US 2010540 A
Description (OCR text may contain errors)
Aug. 6, 1935. R. c. EvANs METHOD OF CLEANING CATCH BASINS Filed Dec. 4, 1935 3 Sheets-Sheet l ZrllillI/rlllfllrllllllrlll Aug. 6, 1935. R. c. EVANS METHOD OF CLEANING CATCH BASINS Filed Dec. 4, 1953 5 Sheets-Sheet 2 17V E1 7 [:2 fiwa/d f/emevaf meza.
Aug. 6, 1935'.
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Patented Aug. 6, 1935 TE STATES .PATENTfQFFICE 12,010,546 m j I THOD OF CLEANING 'cA'ron BASINS" Ronald Clement Evans, Elgin, Ill., assignor to A Municipal Appliance Company,
,, N. Y., a corporation of Maine New York,
ApplicationDecember 4, 1933 Serial n oassa 2 Claims. (01.214-152) This invention relates to a method of cleaning out catch basins, cess pools,- grit containers, receptacles for collecting solid matter such" as sludge from liquids and the like which'involves the principle of an ejector jet for forcing the sediment from the basin to a'settling tank. In order to maintain an effective jet, it'is desirable that the jet producing mechanism be gradually lowered into the basin by a step by step movement and be maintained in the upper portion of the sediment which has been loosened or satu rated by a disintegrating stream; '-It is further desirable to cause the sedir'ne'nt discharged into the tank to gravitate forwardly so as to increase the amount" that can be deposited. To this end. the sediment is maintained in afluid state for a con siderable time therein, as set forth in my copen'ding application Serial No; 700,930, filed Dec. 4, 1933. V
The invention comprises the novel method and steps hereinafter described and more particularly pointed out and defined in the appended claims.
In the accompanying drawings which illustrate a preferred apparatus for carrying out the method and in which similar reference characters refer to similar features in the diiferent views:
Figure l is an elevational view of a part of the apparatus for carrying out my novel method.
Figure 2 is an enlarged fragmentary sectional view through the ejector mechanism.
Figure 3 is a fragmentary plan view of a portion of the apparatus.
Figure 4 an enlarged fragmentary elevational view of a part of the apparatus illustrating the step by step mechanism. 1
Figure 5 is a longitudinal view thru a settling tank into which the sediment is deposited, and
Figure 6 is a sectional view upon the line VI-VI of Fig. 5.
The illustrated apparatus for carrying out the method will first be described. It comprises a pump I operated by a motor M to the outlet tube 2 of which there is connected a pipe section 3 having a valve controlled by a handle 4. From the outlet tube 2 there extends a valve controlled pipe 5 adapted to extend into the catch basin for disintegrating solid sediment and saturating the same. From the pipe section 3, there extends a pipe 5 for connection with a source of water supply for obtaining the initial water for the operation of the apparatus. A flexible pressure hose is connected to the pipe section 3 at one end while the other end is connected to a metal pipe 8 which is connected to the ejector nozzle housing 9 which is provided with an intak e'tube Ill. Above the inlet of the pipe 8,'there is a conical nozzle ll with a restricted throat 12 whereby 'a vacuum producing jet is for'r'ned which draws the sediment thru the inlet tube H). The nozzle housing 9 is connected to a discharge pipe 13 covered w'itha metal pipe l4 at its lower portion for protecting thesame.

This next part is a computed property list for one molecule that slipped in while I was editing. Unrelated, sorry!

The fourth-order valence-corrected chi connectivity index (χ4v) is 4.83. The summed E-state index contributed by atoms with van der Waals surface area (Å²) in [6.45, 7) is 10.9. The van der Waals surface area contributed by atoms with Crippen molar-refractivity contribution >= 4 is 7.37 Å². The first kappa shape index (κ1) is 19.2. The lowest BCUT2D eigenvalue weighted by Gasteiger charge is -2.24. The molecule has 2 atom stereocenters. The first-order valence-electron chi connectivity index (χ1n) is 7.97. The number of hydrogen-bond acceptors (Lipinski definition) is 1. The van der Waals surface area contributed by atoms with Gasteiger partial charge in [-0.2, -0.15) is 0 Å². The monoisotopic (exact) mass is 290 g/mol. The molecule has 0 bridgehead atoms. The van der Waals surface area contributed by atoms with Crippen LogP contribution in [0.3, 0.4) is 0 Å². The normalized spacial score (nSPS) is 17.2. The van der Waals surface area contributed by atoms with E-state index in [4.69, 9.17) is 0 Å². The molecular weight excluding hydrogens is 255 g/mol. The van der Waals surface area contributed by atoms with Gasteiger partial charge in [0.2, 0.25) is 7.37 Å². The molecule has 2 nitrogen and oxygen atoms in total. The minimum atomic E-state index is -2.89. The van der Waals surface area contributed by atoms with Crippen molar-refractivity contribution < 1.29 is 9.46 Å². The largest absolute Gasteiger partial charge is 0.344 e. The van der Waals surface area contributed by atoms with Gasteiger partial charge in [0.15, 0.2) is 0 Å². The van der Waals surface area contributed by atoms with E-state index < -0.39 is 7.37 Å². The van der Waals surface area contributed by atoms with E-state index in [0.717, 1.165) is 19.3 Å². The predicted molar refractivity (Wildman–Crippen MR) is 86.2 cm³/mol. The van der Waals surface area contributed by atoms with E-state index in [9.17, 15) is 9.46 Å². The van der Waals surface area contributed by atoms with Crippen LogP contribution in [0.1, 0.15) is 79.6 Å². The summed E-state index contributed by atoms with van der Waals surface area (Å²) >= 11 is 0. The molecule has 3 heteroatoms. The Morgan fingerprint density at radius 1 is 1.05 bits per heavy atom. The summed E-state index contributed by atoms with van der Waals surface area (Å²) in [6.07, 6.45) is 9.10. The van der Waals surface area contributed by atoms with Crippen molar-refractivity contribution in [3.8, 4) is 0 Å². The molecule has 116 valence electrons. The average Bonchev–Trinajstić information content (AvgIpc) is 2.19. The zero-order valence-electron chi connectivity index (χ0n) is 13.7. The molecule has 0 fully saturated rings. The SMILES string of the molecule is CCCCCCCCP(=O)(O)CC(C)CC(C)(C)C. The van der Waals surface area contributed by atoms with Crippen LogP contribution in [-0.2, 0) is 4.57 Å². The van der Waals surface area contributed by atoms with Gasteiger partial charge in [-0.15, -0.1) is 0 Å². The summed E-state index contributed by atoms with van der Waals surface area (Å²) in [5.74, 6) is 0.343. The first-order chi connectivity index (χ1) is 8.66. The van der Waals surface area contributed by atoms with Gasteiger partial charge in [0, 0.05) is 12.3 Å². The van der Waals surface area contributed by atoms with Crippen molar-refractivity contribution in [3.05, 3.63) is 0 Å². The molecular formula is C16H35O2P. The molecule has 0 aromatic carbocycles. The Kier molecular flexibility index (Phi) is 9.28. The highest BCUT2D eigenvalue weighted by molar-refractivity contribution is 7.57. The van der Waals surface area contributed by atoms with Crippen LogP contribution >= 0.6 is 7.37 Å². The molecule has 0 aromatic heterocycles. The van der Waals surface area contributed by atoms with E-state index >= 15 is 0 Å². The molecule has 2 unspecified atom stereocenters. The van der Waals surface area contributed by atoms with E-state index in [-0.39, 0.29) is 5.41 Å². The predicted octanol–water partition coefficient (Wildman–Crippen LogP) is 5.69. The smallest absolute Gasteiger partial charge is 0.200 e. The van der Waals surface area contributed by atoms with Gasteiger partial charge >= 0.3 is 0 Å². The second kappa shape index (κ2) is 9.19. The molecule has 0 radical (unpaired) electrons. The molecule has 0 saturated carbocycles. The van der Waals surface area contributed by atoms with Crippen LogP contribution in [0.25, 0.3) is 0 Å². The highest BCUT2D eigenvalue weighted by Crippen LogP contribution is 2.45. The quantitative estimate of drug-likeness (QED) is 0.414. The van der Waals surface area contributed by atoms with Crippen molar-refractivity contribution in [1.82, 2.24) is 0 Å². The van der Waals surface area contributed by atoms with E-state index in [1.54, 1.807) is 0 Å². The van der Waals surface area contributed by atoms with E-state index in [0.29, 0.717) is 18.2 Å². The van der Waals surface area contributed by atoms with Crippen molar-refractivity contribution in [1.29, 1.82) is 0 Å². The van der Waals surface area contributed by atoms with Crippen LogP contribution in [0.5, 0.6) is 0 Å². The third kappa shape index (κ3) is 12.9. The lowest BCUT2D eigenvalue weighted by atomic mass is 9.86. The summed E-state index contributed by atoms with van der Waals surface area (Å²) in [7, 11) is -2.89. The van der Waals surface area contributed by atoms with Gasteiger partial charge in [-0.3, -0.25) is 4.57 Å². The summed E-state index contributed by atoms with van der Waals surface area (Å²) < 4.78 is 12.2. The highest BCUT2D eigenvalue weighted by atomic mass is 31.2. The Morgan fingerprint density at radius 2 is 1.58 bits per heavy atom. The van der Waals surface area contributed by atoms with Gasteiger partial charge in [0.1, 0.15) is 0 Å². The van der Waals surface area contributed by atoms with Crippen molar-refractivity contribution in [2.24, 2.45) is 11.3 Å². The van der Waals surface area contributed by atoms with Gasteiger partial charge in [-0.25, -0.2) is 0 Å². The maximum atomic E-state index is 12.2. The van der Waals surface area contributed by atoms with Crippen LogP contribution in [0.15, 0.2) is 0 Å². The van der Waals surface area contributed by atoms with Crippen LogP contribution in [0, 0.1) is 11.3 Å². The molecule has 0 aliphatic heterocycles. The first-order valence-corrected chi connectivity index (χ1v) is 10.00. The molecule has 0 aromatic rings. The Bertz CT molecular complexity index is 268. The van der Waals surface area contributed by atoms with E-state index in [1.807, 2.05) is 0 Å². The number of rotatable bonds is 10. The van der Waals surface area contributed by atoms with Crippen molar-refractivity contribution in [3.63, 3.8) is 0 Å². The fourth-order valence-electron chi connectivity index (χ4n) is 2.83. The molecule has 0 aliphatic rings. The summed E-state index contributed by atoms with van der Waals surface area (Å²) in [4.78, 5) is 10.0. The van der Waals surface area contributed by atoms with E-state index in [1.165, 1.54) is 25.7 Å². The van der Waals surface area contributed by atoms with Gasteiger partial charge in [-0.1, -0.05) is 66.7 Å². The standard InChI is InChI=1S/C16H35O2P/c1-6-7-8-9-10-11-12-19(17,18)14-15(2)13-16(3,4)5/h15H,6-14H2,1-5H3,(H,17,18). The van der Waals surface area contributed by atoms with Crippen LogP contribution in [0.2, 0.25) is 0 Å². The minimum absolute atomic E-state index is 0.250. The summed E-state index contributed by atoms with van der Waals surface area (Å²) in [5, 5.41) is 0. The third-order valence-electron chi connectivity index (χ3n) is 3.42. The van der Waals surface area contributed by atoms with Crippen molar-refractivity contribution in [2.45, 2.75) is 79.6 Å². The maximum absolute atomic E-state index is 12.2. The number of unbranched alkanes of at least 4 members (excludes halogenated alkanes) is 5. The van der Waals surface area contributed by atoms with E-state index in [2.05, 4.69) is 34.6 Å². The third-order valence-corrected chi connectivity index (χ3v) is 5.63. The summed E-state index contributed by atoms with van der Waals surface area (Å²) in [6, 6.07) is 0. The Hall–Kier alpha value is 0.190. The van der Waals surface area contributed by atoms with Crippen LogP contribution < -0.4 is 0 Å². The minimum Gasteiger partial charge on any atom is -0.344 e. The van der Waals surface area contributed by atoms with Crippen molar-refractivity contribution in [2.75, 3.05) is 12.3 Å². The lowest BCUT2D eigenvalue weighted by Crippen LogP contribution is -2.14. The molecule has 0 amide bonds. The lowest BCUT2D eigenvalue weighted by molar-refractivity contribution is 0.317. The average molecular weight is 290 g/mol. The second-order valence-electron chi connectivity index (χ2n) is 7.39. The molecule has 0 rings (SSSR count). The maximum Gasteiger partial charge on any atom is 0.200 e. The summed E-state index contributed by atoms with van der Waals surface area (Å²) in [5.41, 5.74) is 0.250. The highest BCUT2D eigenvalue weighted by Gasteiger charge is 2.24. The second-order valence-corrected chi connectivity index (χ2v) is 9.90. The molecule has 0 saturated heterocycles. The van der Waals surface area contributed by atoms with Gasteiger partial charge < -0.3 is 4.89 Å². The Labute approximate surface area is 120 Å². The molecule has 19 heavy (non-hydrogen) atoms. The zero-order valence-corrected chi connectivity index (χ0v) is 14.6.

The sediment discharge pipe]; is wound around a reel l5 and the upper end thereoi is attached to a curved hollow arm' IB asindicated at H, The hollow arm l6 communicateswith the interior of the hub of the feel as shown in my copending application; Serial No. 700,930, filed Dec.
4, 1933. The hub of the reel communicates with a pipe 18 that discharges the sediment into a settling tanklil. The reeled portion of the conduit I3 constitutes'a helical spiral-path through which the educted material is impelled, and which path provides for a centrifugal movement of such material prior to its discharge into the tank.
The reel is provided with a sprocket wheel 20 around which a sprocket chain 2| is trained. The sprocket chain is also trained over a small sprocket 22 (Figs. 3 and 4) secured upon a shaft 23. An internal gear 24 is secured upon the shaft 23 and a pinion 25 is in mesh with the internal gear. This pinion 25 is secured upon a shaft 26 journalled in a suitable casting 28 and is provided at its outer end with a hand crank 21.